To me C seems to require a lot of extra typing and syntax just to do the same thing as BASIC and I find all those damn brackets just make the code messy, confusing and difficult to read and that is for simple stuff never mind when they are nested as that gets even more confusing. For me BASIC just does things so much better, no opening and closing of comments or functions, no semicolon to indicate the end of the line, you don't have to tell BASIC to include the instructions before you can use them as they are always available but maybe thats just me.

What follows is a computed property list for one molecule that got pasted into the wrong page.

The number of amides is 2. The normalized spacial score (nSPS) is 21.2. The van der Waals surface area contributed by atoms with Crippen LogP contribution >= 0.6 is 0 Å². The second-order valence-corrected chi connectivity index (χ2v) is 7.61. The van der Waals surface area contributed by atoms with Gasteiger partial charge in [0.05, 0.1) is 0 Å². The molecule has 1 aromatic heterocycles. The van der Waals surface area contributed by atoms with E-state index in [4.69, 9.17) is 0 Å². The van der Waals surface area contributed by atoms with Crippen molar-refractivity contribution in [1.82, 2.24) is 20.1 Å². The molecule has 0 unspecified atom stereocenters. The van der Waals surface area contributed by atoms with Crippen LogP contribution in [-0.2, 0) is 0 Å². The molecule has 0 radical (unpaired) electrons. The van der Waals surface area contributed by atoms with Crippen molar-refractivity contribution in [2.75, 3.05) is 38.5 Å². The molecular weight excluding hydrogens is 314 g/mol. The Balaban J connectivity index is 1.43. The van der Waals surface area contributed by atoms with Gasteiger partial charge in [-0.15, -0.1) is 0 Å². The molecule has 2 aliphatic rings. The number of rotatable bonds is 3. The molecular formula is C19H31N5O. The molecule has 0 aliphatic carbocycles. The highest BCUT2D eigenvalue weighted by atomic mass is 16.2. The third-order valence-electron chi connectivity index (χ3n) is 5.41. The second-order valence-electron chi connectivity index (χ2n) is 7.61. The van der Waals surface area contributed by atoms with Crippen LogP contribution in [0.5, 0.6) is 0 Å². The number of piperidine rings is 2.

There's a book called "Atari Player Missle Graphics in BASIC" that I've been reading and following on and off. I did a couple of examples in it and found it pretty rewarding in renewing my interest in learning how to program. I still have a great deal to go as far as understanding how it works, but I find it somewhat simplistic. I first became interested in BASIC when I ran into this book called "Animation How-To," which used a raytracing program called "Polyray (the raytracer that existed before POV Ray). This book used QBASIC as a visualation tool to plot scenes before porting it over Polyray language to actually render the 3D scenes. It was a cheap alternative for plotting scenes at a time when DOS was the normal on 286 and 386 PCs was considered an average computer; unless you had a couple of thousands of dollars to get a high end 3D program in the early 90s, programs like Polyray and POV Ray was the next best thing. I didn't know a thing about BASIC, but I always wanted to learn just to use Polyray. These days I'm using BASIC to learn how the Antic and GTIA work beyond just reading about what all it can do.